Monday, September 6, 2010

Legal Issues Landlords Should Consider, to Avoid Lawsuits and Prevent Liability

By R. Brooks Whitehead, JD-MBA, Esq., The Burton Law Firm

Whether you are a seasoned Landlord, or looking to lease your property for the first time, you know it is important to stay up to date on legal issues affecting your rental. However, it is likely that some duties, obligations, and strategies will escape you, even when you try your best to stay current. Even lawyers will acknowledge that the sheer amount of information to learn, know, and retain can be intimidating. Rather than explore one topic in depth, this article will discuss a broad range of legal issues you may want to consider at different stages of the rental process.

Stage 1: Prepping the Property for Rent

So you have a house, condo, or other property – let’s put it on the rental market! Not so fast. There is actually a lot to consider before even listing your property. Do you have adequate insurance? Not just fire and casualty, but depending on the area, flood insurance may be advisable. Is the structure up to code, including those do-it-yourself projects you completed last summer? There is no better way to have your renter rightfully refuse to pay their rent than habitability issues. Have you had your home screened for asbestos or other hazardous materials? Nothing says “landlord liability” like toxic materials used in the construction of homes. In conclusion, make sure to cover your bases before actually putting the property up for rent – it can literally be a lifesaver.

Stage 2: Getting a Tenant

Now that the property is ready to go, should you lease to the first person to call? No – not a good strategy. Even though you may be anxious to get a lease signed and see those rent checks coming in, nothing will cause you bigger headaches than renting to a problematic tenant. It is important to select your new tenant only after a thorough screening process that includes a detailed questionnaire and background check. Make sure to hit important points such as credit, eviction reports, rental history, income, etc. At the same time, be sure to familiarize yourself with the requirements of the Fair Housing Act (and similar laws) to ensure that you do not step on the rights of potential tenants. In addition, make sure you have an appropriate lease agreement that is fair, but protective of your rights. If that sounds like a lot to know and do, that’s because it is. Involving an attorney or hiring a professional property management company may be a better route for those without the time, background, or desire to handle the selection and sign-up process.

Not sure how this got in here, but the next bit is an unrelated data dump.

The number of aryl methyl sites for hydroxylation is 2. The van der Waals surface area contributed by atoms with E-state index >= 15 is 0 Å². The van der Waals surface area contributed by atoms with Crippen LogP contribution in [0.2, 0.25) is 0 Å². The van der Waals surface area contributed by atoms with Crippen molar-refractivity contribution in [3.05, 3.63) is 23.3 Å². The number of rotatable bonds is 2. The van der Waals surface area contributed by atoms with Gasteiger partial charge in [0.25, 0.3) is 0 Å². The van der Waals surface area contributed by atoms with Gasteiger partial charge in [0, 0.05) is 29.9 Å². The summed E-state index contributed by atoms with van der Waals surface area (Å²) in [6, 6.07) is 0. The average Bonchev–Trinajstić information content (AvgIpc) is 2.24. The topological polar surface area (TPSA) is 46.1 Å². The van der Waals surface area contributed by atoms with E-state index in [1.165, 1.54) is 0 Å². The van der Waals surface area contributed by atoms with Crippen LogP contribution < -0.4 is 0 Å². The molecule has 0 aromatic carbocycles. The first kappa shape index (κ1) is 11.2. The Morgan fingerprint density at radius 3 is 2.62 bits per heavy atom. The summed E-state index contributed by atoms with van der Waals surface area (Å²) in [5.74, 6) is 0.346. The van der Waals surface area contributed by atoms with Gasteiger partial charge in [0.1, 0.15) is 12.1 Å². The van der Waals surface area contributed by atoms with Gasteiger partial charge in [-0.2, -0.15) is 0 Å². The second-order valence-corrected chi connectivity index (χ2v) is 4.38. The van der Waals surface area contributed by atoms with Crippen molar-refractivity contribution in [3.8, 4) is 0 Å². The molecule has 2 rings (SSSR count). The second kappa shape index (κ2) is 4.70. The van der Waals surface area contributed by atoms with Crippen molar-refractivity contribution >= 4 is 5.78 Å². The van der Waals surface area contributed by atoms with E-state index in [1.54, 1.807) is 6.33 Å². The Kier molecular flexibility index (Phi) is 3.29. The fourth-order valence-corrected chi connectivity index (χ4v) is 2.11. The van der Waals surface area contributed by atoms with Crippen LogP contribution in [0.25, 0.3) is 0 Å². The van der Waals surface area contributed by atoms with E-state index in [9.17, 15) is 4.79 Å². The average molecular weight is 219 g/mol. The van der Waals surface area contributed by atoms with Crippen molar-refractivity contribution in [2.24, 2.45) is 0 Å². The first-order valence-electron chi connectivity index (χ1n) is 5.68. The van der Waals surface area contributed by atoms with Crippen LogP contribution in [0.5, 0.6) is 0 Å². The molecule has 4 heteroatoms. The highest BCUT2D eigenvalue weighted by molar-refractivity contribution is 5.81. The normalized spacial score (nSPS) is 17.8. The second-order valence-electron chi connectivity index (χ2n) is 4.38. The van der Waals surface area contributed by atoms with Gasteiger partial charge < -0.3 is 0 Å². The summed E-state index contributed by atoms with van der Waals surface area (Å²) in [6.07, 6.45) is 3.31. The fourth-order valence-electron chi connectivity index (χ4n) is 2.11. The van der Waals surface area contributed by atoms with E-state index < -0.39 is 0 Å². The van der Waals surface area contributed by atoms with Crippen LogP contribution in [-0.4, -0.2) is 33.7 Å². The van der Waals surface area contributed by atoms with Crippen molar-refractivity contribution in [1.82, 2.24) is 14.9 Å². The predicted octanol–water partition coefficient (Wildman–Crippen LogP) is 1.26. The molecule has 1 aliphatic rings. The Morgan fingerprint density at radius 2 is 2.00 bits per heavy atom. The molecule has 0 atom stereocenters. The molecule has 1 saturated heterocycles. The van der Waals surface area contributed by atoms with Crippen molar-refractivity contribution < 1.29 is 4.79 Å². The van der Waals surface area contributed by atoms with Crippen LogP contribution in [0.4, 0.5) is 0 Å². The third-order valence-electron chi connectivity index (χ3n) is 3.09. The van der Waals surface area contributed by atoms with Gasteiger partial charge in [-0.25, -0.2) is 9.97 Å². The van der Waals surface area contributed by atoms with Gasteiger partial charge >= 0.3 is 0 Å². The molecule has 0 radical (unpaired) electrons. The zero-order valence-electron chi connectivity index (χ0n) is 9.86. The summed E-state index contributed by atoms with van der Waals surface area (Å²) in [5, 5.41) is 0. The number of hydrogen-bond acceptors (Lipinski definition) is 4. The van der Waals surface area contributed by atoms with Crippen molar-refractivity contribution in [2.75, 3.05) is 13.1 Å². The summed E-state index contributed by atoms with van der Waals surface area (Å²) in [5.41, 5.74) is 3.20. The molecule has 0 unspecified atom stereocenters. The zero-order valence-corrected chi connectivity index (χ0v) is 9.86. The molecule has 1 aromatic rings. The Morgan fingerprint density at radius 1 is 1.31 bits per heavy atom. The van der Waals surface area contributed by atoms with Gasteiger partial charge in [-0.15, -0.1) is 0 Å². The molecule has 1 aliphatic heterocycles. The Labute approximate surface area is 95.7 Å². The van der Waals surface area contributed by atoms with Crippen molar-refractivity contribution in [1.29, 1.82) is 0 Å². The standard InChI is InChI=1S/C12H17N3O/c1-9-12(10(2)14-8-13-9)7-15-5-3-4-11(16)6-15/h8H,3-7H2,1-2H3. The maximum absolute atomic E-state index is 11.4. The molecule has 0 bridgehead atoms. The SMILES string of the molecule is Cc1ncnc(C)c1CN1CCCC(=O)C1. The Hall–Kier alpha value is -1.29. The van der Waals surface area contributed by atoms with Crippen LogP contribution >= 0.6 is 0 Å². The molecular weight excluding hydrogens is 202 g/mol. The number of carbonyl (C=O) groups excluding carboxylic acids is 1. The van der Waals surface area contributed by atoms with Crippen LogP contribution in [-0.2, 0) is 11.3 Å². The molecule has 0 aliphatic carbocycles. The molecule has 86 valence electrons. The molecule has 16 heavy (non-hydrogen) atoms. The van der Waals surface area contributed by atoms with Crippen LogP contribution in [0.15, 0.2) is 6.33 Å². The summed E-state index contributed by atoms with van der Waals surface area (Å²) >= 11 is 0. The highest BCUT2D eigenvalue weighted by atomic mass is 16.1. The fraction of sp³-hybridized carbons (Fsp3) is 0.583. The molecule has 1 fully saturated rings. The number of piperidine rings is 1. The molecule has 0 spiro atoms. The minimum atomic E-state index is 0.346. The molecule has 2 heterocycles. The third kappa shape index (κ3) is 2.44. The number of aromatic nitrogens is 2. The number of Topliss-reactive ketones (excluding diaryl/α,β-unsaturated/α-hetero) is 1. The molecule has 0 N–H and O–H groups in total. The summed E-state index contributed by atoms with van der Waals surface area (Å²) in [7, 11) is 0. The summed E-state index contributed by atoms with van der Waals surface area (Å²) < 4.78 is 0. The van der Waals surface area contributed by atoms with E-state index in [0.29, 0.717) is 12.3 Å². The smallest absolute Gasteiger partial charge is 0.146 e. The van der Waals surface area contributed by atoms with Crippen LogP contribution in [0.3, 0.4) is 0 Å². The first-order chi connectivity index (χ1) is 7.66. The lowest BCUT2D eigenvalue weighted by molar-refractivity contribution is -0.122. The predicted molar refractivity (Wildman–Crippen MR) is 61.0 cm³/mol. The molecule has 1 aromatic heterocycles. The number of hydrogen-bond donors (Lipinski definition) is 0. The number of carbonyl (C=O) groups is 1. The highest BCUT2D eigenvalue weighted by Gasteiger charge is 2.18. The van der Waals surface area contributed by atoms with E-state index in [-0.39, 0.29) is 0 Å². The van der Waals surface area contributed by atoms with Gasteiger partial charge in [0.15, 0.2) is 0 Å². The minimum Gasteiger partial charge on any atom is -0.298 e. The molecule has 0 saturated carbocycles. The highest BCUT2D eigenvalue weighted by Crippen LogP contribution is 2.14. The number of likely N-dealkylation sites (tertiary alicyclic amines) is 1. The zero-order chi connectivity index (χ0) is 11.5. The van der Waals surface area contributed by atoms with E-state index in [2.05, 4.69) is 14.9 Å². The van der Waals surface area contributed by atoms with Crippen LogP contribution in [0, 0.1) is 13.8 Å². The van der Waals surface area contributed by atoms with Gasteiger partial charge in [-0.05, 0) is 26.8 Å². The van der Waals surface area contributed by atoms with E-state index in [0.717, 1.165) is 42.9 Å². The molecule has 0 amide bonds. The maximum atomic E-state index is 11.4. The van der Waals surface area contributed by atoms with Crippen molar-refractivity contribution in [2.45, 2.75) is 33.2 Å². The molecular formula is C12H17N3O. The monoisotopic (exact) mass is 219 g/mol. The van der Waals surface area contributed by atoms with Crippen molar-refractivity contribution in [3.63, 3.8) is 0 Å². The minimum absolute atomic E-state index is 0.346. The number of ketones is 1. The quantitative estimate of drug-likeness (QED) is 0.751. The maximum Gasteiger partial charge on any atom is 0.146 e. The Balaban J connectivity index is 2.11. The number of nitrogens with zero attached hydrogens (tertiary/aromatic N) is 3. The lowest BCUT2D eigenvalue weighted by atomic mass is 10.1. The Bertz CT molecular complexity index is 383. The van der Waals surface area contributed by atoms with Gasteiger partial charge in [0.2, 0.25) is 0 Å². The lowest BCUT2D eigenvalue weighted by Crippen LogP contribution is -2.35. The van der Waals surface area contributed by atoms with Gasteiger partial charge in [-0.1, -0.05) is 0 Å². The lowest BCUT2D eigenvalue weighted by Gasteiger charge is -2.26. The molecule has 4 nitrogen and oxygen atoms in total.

Stage 3: During the Lease

If you have gone with a property management company, sit back and watch the professionals work. However, if you’ve decided to go it alone, there are some things you should know and consider. First, your tenant has legally enforceable property rights, including the right of quiet use and enjoyment of the premises. Translation: do not pop over unannounced for Sunday brunch, even if you bring the mimosas. Second, the government has enforceable rights against your property if your tenant is performing illegal acts on the premises. This can include seizure of the rental for sale at auction. Translation: check up every so often on the property, provided that you’ve given proper notice. Third, if the place needs repairs, arrange for them to be made in a timely manner by an experienced and insured independent contractor. Translation: it may be cheap in the short-term to have your cousin do electrical work, but the legal bills will stack up if something goes wrong.

Stage 4: Life After the Lease

So you have come to the point where your tenant’s lease is up and that security deposit is looking awfully attractive – don’t touch it just yet! Make sure that any charges you make against the deposit are proper, that those deductions are itemized and provided to your tenant, and that you cut your tenant a remainder check within the legally required timeline. If your tenant is refusing to leave, or is behind in rent, make sure to strictly follow all unlawful detainer procedures (definitely a time to consult your legal counsel or rely on the expertise of your property manager). Be aware that special laws apply if your tenant has filed bankruptcy – an unfortunate scenario that more and more Landlords may face while the economy still struggles.

Stage 5: Bonus Round

For those of you looking for some more in-depth advice on more complicated issues, your best bet is to consult an attorney, CPA, or both. They will be able to guide you through the mine field. For now consider these bonus points: (1) If you are not actively involved in the management of the property, special “passive activity” tax rules may apply, which affect your ability to write off losses on your rental, (2) If you are mildly concerned with asset protection, or you intend to acquire multiple rentals, you may want to consider creating a “blind trust” for purchasing your properties that provides privacy and some creditor protection. (3) If you are very concerned with strong asset protection, consider a limited liability company (LLC) that will minimize your personal liability in the event of a judgment against you and can play into your estate planning goals.

Conclusion: The issues discussed in this article may sound daunting, but they are all manageable provided you stay involved, informed, and vigilant. However, if any questions or uncertainties arise, you can rarely go wrong with consulting a professional.

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